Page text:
Describing their latest paper,1he continued, “We determined the prognostic impact of a prior cancer diagnosis in patients with lung cancer. For this analysis we specifically focused on stage 4 lung cancer.” The researchers used the SEER program linked with Medicare data to obtain treatment and outcome data. Records retrieved were limited to patients older than 65 years who were diagnosed with stage 4 lung cancer between 1992 and 2009. Patients with previous primary lung cancer were excluded. Data regarding carrier claims and inpatient and outpatient treatments for comorbidities were also collected.
The primary outcomes were overall (all-cause) survival and lung cancer mortality. Survival was defined as the period between diagnosis and death.
The team analyzed data on 102,929 patients with stage 4 lung cancer (only non-small cell or small cell lung cancer), which included 15,170 (14.7%) patients with a prior cancer. The table shows the commonest prior cancers identified in men and women diagnosed with stage 4 lung cancer. The incidence of prior cancer was higher in older, male, non-Medicaid patients. Information was also available for the stage of the prior cancers. Interestingly, 76% of them had either localized or regional disease and only 6.3% were classified as distant stage. Most of them had occurred ≤5 years prior to the diagnosis of lung cancer.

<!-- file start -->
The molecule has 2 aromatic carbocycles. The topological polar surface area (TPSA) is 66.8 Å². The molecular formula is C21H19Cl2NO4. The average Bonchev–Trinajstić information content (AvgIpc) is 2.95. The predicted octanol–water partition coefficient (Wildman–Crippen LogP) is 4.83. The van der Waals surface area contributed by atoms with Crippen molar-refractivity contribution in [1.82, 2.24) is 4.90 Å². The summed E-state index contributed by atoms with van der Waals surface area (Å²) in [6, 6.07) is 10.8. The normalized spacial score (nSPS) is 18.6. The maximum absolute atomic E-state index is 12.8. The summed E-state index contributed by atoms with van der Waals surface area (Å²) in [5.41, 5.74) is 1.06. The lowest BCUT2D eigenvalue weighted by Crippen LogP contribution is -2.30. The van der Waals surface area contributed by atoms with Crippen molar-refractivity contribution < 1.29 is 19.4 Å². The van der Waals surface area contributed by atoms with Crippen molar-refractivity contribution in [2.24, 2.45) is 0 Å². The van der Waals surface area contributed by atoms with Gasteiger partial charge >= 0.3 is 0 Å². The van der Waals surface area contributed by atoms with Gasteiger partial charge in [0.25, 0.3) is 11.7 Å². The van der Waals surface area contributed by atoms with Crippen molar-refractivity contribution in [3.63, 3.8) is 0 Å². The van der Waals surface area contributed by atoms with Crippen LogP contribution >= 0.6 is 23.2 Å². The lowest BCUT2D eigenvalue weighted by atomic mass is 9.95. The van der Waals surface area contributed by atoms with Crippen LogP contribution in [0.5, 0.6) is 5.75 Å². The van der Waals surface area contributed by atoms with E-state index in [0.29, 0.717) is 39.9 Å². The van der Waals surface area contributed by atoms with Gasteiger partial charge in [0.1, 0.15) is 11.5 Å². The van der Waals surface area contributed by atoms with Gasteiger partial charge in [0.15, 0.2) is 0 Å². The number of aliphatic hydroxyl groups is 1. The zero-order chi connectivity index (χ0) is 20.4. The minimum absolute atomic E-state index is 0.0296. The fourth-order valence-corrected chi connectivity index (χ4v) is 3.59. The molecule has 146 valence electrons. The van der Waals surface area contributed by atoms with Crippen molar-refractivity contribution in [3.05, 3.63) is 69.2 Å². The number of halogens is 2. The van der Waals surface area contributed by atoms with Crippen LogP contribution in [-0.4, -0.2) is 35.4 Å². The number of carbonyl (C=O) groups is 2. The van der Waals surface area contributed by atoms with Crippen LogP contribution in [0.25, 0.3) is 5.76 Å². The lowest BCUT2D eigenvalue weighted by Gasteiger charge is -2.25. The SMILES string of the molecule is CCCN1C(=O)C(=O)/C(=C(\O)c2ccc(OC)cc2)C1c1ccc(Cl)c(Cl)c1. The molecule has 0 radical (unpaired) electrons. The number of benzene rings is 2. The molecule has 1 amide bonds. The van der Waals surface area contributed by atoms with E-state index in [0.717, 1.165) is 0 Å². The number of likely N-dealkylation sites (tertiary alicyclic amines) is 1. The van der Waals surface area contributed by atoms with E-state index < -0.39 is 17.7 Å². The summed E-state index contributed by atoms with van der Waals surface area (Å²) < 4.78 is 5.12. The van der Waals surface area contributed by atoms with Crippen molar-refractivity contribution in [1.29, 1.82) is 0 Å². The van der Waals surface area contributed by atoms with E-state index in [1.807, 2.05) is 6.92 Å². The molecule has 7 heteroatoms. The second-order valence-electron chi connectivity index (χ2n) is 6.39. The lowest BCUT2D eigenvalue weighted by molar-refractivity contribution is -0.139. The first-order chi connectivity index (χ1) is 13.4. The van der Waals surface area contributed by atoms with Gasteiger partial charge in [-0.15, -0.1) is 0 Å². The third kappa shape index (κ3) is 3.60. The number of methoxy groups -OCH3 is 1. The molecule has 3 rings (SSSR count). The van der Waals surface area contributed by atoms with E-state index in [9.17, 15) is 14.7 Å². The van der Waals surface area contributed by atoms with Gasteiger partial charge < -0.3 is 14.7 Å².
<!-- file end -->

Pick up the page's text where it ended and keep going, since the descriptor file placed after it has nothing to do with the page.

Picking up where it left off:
“We had found that, ‘5 years prior to the lung cancer diagnosis,’ is the most commonly used restriction for prior cancer, suggesting that most patients with prior cancers are still being excluded for this reason,” stated Gerber.
Patients with a prior cancer were found to have statistically significant superior all-cause and lung cancer-specific survival on Kaplan-Meier analysis (P<.001) versus patients with no prior cancer. When the data were analyzed using multivariable covariate-adjusted Cox models, prior cancer was also found to be associated with favorable all-cause survival (hazard ratio [HR], 0.93; 95% confidence interval [CI], 0.91-0.94;P<.001) and lung cancer-specific survival (HR, 0.81; 95% CI, 0.79-0.82;P<.001). They also examined a subset of the patients who more closely resembled a